Stephanie Douglas of Charlottetown fears she will be for the first time in her life without a place to live in just a couple weeks.
©Jim Day - The Guardian
Stephanie Douglas is anxiously looking for something she has always had: a place to live.
The 52-year-old Charlottetown woman must move out of her temporary home at the end of the month.
She is living in a small, but clean, room in a bed and breakfast establishment in the capital city.
The current rent of $550/month with heat and electricity included is quite reasonable but that off-season price jumps up to $119/day starting in April — a cost well beyond her meager means.
Douglas, 52, says she has in the past always managed to find suitable accommodations in which to live. Nothing palatial, mind you, but wherever she went, she created a home.
Now, poor health and hard times have Douglas searching in vain for a suitable place to move in to with her modest possessions.
Douglas has worked as a journalist, a consultant and as a family counselor.
Today, she is not even thinking about finding work, only securing a place to live to serve as a base “for healing’’ and getting her life back on track.
She says her Post Traumatic Stress Disorder or PTSD diagnosed in 2005 is “probably worse than it has ever been.’’
She has been on social assistance since November. In January, she was hospitalized for sepsis and pneumonia. For a time, she was on life support.
After surviving her illness and the Queen Elizabeth Hospital was ready to discharge her, Douglas was unable to return to her shared accommodation due to poor health.
She was not provided any counseling or access to housing support.
That is when her daughter Jessika Hepburn sprung into action.
“When the hospital staff and social workers failed to assist with finding supportive housing I stepped up to try and keep Stephanie safe and off the streets until she could recover,’’ says Hepburn.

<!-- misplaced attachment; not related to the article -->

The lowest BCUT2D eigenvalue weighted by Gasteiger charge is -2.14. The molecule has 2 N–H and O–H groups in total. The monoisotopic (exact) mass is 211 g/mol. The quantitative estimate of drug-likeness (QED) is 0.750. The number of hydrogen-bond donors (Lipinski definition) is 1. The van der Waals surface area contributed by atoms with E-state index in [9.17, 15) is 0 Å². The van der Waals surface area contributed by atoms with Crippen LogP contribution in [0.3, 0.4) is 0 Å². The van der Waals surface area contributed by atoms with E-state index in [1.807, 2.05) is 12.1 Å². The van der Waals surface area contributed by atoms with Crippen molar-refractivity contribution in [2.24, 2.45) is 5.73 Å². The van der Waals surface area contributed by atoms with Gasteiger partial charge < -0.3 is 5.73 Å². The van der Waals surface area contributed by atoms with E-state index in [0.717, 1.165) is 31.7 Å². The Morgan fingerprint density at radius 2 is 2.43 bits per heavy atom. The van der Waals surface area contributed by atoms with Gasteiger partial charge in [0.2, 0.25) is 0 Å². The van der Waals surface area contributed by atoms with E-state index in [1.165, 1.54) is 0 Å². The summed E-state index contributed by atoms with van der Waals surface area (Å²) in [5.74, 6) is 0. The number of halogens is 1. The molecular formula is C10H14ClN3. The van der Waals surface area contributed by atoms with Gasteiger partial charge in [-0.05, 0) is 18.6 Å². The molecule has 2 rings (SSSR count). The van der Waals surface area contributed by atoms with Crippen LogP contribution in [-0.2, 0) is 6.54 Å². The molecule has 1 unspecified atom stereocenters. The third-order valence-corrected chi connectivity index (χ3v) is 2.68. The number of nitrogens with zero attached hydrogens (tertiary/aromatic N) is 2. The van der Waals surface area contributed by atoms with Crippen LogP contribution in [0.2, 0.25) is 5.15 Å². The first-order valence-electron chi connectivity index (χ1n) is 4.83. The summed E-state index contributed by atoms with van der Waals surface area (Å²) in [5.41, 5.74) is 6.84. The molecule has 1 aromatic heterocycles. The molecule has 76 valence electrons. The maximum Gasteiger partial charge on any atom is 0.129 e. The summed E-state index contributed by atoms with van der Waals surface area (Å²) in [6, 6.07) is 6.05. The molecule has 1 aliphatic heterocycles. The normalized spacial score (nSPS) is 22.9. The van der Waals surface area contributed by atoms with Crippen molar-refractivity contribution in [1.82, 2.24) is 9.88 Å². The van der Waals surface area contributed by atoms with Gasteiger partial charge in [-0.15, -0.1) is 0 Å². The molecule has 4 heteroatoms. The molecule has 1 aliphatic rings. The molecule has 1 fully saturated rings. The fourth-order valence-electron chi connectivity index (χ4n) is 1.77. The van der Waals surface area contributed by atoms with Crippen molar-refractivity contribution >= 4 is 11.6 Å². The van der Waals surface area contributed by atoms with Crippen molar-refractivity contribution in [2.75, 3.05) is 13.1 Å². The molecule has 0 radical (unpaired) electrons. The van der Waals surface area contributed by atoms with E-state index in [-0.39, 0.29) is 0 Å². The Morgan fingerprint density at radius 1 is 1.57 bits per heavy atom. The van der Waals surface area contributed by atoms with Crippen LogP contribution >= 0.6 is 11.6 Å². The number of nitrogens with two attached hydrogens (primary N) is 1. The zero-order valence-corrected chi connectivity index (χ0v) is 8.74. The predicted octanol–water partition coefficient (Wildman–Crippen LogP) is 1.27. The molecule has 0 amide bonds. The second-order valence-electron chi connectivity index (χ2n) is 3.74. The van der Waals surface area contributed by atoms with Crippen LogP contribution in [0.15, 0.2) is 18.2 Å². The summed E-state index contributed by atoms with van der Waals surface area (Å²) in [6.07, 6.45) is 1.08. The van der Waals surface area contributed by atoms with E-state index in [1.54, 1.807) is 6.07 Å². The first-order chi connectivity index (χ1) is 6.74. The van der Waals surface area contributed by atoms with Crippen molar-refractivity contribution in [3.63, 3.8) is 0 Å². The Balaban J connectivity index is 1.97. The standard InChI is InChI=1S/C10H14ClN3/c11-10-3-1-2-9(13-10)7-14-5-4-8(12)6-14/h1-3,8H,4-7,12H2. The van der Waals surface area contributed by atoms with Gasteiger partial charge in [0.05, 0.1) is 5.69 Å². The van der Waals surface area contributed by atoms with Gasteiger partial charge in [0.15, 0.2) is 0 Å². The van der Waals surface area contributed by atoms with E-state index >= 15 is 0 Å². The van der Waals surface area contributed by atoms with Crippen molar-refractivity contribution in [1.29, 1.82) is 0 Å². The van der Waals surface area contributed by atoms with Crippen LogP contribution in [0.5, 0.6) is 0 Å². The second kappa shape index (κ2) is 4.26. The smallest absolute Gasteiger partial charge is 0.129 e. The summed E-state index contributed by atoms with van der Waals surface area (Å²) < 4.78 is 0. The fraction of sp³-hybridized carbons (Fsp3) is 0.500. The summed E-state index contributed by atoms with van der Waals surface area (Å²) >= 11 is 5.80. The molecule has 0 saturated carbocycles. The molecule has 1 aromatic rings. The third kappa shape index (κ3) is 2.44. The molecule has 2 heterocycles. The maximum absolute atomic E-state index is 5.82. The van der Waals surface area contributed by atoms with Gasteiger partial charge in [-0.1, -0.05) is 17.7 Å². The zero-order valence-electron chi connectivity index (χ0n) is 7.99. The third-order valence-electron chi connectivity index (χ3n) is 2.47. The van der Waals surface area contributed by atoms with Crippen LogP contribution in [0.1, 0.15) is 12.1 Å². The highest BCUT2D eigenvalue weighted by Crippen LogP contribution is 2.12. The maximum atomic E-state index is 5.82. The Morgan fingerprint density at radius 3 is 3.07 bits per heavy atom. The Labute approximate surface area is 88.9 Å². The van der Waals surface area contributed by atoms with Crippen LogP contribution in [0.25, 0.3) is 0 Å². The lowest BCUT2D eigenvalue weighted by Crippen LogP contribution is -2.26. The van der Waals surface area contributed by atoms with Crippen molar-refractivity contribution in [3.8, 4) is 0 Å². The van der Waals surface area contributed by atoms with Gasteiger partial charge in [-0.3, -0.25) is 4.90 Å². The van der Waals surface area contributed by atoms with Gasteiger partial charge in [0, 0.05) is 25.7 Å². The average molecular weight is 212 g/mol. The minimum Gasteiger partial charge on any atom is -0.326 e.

“After hundreds of calls and emails to both federal and provincial resources for housing and mental health not one organization offered a solution aside from filling an application for community housing.’’
Douglas says she simply has not been able to find any place she can afford.
She certainly isn’t looking for anything grand.
“It doesn’t matter how small it is but it needs to be functional and needs to feel like a place you can call home,’’ says Douglas. “Right now I just want a place to live...having a clean, safe, stable place where I can have people in for a cup of coffee if I want.’’
Asked why she cannot find a place to live on social assistance while so many others in P.E.I. can, Douglas says she isn’t unique. She says many people need to go hungry on lean on family support in order to afford a home on social assistance.
“I know housing is an issue for P.E.I. and it has been for a long time,’’ she says.
She believes the social assistance system is designed to humiliate and demean rather than truly assist.
“The whole system sets you up to be helpless,’’ she says.
She finds the prospect of being without a place to live extremely stressful. She has even contemplated voluntary admission to the mental health unit at the QEH.
Hepburn estimates her mother’s recent stay at the hospital’s intensive care unit cost at least $10,000.
“At best without intervention my mother will be returning to the hospital costing the province additional thousands of dollars,’’ she says.
“At worst she will take her life due to hopelessness, the cost being I lose my mom, my children lose their nana and P.E.I. loses a valuable community member all because of how difficult it has been to find housing.’’
Douglas hopes, if and when she settles into a new home, to work on once again being a productive member of society.
She would like to return to university to pursue a master’s degree and eventually go on to teach and write.